After the initial overview of Colosseum, attendees will be guided to the usage of the emulator with hands-on experiments on how to access Colosseum and run experiments. The Colosseum containerized system will be explained in detail with hands-on exercises on how to instantiate containers on Colosseum, how to work with them, and how to save them for a later use. We will then show how to run actual experiments using customized containers in Colosseum and its channel emulation system. Practical demonstrations will be given of Colosseum use cases, including WiFi and cellular networking and multi-hop ad hoc networks.

All the class materials are available in the following GitHub repository:

Course Agenda
Time Topic
Day 1
9am - 10am Introduction and Use Cases
10am - 11am Colosseum Architecture and Emulation System
11am - 12pm First Time Users – Quick Start Guide
12pm - 1pm Lunch Break
1pm - 2pm Building a Flexible Radio Stack on Colosseum for Spectrum Sharing,
with invited speaker Tan Wong, Professor of ECE at University of Florida
2pm - 4pm Hands-on Assignment: WiFi Tutorial
Day 2
9am - 10am Colosseum Emulation Scenarios
10am - 11am LXC Containers (background) and File Proxy Server
11am - 12pm Interactive Emulations in Colosseum - LTE Example
12pm - 1pm Lunch Break
1pm - 2pm Using Dragon-Radio in the Colosseum,
with invited speaker Geoffrey Mainland, Associate Professor of CCI at Drexel University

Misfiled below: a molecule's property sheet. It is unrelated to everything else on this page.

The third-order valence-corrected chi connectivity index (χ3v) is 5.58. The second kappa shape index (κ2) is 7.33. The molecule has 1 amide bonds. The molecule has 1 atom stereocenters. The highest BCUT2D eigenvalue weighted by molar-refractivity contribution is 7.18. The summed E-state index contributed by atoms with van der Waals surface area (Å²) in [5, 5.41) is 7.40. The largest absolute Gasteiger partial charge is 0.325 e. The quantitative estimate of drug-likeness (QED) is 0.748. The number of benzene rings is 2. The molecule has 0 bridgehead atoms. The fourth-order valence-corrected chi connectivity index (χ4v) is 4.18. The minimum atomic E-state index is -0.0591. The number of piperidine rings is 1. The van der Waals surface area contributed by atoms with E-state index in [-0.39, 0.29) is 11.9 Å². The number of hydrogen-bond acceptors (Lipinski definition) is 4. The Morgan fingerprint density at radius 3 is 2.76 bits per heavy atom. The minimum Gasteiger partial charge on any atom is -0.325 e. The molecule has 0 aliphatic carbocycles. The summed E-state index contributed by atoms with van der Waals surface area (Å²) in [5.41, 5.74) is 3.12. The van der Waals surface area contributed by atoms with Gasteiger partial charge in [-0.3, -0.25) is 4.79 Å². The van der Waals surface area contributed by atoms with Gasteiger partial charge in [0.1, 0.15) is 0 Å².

2pm - 4pm Hands-on Assignment: WiFi & LTE Coexistence
Day 3
9am - 10.30am Site Visit to Colosseum Facility in Burlington Campus
10.30am - 11am Colosseum Evolution
11am - 12pm Batch Jobs for Extended Offline Emulations
12pm - 1pm Lunch Break
1pm - 2pm Review and Q&A
Invited speaker talks
Day 1
  • Speaker: Tan Wong, Professor of ECE at University of Florida
  • Title: Building a flexible radio stack on Colosseum for spectrum sharing
  • Abstract: I plan to share our experience in building a radio stack, from FPGA implementation to spectrum decision algorithm, and a set of Colosseum workflow tools that we employed in the recent DARPA Spectrum Collaboration Challenge (SC2). The radio stack was primarily designed to achieve interference robustness and spectrum agility in a small-scale ad-hoc network. This design focus led our team to win the overall top prize at the SC2 Championship Event.
Day 2
  • Speaker: Geoffrey Mainland, Associate Professor of CCI at Drexel University
  • Title: Using DragonRadio in the Colosseum
  • Abstract: DragonRadio is Drexel University's entry in the DARPA Spectrum Collaboration Challenge (SC2) competition. It is fully open source, and a pre-built image is available ready-to-run in the Colosseum. The first portion of this seminar will provide background on DragonRadio's architecture and operation, which will be sufficient to complete a provided lab exercise exploring DragonRadio's PHY and MAC layers during the following hands-on period. The second portion of the seminar will demonstrate how to use the tools included with DragonRadio to analyze and visualize data logged during Colosseum batch jobs.
Requirements for the Attendees

  • Attendees are required to bring their own laptop for the hands-on sessions.
  • The use of Linux-based systems, which is the operating system of most Colosseum components, is advised for hands-on sessions. Familiarity with basic Linux commands and its command line interface (e.g., ssh, scp/rsync) is recommended. Basic knowledge of computer networking and wireless concepts is also useful.